Cultural group selection, acting from between and from inside groups, is purported to make sense of how our different, inherited moralities (our different voices) are conjoined and displaced throughout times : you > me concerns (morality of sympathy), you = me concerns (morality of fairness), we-concern (cultural, legal, religion, group-minded morality). The moralisation of social norms beyond mere conformity is presented as resulting from the grounding, within a growing portion of a population, of the former norms to second-personal, sympathy and fairness, natural morality. Tomasello puts special emphasis in claiming that conforming to norms does not itself make morality; only relation among equals, underlain by feeling of responsibility, desservingness and concern for welfare does. The differential level of grounding of norms into second-personal morality could help, together with cultural group selection, explain why group delimitation (who counts as one of us?), and group of reference reference ("which 'We' must we identify to?") changed so much though times and places.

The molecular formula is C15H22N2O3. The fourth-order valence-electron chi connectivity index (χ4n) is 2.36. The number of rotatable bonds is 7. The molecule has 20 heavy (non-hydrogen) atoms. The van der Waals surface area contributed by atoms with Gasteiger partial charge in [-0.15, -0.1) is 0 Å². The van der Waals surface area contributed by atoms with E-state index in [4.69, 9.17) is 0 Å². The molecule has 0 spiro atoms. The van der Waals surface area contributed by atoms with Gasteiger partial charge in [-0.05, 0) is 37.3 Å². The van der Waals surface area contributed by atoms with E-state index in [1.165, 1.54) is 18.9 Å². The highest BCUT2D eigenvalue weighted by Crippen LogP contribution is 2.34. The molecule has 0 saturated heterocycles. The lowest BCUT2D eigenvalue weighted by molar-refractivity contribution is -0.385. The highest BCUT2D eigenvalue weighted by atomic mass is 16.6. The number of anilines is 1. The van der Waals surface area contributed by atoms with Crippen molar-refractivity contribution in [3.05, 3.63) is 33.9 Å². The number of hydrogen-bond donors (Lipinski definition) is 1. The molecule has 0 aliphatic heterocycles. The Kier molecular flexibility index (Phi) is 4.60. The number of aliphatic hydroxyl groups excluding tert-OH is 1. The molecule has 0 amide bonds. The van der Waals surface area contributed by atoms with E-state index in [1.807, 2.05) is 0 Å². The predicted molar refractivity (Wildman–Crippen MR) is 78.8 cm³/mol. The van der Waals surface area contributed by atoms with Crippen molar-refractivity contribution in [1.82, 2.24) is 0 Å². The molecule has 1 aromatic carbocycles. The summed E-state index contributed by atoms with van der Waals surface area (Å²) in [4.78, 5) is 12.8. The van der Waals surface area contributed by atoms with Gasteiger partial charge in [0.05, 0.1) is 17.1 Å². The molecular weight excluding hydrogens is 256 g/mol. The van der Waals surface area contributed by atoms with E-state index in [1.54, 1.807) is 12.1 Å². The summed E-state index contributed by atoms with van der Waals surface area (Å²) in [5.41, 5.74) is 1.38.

In "Human Morality as Cooperation-Plus", Tomasello re-states what distinctive features second-personal, and groupal thinking has, and what, in terms of "distinct set of biological adaptations" (p.137), make them qualitatively distinct. The alternative theories of human morality and cooperation are on offer are reviewed ; theories that fall under one of three broad categories : evolutionary ethics, moral psychology, gene-culture coevolution (p.137). Despite their meaningful contributions, each has specific lacking that help Tomasello credits his theory of being more comprensive and beget more explanatory power. Further sections of the chapter synthesizes each the evolutionary steps that have been hypothesized, before restating how interdependence can account for ape's instrumental cooperation evolving into human's genuine, moral-adaptive motivation at helping and treating I and You on the same plane. The question of how biological adaptations to shared intentionality express themselves through development in social contexts is addressed. A specific attention is given to how contemporary children, cross-culturally, appear to first behave morally through their interaction engine, second-personally, without acknowleding any group reference as being the "shared expectations of ''our'' social group", before age three, at which age they both engage in conformiy, rule enforcing, and show cultural variability in their decision and actions.